PLATTSBURGH — When Vincent Puliafico first volunteered for the Battle of Plattsburgh Association a decade ago, he never imagined his personal appearance would play a major role with the museum.
Puliafico, who has since become an expert on the Treaty of Ghent — which effectively ended the War of 1812 — bears a striking resemblance to John Quincy Adams, a major player in the treaty signed on Dec. 24, 1814.
In fact, a lot of his friends and acquaintances call the resemblance to the former president of the United States “uncanny.”
“I was a docent at the BOPA Interpretive Center, where we had pictures on the walls describing the Treaty of Ghent,” Puliafico said of his first contact with the image of Quincy Adams.
“Someone noticed it and said, ‘Hey, you look a little bit like that guy.’”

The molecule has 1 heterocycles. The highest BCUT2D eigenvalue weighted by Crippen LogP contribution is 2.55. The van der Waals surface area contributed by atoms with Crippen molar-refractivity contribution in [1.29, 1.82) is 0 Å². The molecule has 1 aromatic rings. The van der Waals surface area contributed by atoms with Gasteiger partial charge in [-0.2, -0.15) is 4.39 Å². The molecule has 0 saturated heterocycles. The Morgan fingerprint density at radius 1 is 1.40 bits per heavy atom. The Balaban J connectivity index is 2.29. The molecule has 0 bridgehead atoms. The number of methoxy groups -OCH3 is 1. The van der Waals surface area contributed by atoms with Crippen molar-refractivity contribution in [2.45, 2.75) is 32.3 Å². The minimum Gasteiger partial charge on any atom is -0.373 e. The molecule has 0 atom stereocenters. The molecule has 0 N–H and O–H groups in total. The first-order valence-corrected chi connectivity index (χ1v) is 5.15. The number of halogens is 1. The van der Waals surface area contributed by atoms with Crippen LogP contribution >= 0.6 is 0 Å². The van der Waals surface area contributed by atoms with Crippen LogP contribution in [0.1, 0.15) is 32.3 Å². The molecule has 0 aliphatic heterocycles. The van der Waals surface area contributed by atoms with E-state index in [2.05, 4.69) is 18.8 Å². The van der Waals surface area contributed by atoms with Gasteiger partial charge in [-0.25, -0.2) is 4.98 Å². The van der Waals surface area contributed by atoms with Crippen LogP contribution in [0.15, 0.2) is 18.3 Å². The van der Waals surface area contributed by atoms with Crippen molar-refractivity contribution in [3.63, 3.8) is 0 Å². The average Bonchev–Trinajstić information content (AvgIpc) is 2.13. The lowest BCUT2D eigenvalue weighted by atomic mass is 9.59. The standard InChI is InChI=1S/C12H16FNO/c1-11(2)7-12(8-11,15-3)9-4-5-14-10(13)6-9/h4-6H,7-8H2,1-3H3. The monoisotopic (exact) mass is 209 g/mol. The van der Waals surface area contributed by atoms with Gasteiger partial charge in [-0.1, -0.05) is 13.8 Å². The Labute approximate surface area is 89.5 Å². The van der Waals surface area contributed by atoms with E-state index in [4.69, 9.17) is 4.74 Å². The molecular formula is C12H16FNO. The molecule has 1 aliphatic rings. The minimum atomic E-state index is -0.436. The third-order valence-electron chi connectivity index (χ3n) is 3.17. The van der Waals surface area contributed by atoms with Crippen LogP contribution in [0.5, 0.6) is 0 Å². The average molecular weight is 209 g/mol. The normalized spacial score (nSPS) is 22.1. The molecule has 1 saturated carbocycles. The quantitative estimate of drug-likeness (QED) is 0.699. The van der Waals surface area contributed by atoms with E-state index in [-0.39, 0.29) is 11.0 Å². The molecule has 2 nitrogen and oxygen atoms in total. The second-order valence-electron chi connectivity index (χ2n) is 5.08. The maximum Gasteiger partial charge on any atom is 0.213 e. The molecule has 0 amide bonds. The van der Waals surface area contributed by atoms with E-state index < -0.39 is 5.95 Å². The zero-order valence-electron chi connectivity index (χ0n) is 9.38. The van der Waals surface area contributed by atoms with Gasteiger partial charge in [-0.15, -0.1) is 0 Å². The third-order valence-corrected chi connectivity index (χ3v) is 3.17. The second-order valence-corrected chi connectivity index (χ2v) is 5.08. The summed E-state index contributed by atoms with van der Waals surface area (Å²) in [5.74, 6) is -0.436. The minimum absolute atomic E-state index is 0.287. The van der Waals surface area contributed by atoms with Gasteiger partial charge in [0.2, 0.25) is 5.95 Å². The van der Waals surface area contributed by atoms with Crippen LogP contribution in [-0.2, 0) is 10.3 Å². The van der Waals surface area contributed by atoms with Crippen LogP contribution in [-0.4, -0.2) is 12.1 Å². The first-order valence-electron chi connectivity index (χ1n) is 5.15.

Puliafico decided to put the resemblance to use and went to a seamstress in town, who created an outfit representing the time period so he could play the role of Quincy Adams for special occasions with the War of 1812 museum.
The seamstress worked from a blown-up image of Quincy Adams that portrayed the historical figure during the peace treaty.
“She called the likeliness ‘scary,’” said Puliafico, who happens to be an inch shorter than Quincy Adams but shares a fairly high-pitched voice with the son of America’s second president, John Adams.
He took the similarity in appearance one step further and began to research Quincy Adams’s life and his relationship to the Battle of Plattsburgh and the Treaty of Ghent.
Quincy Adams, who was president of the United States from 1824 to 1828, was the foreign minister to Russia from 1809 to 1814 and actually had very little to do with the War of 1812.
But when officials began treaty discussions with England in Ghent, which is modern-day Belgium, Quincy Adams was chosen as the only active foreign minister at that time.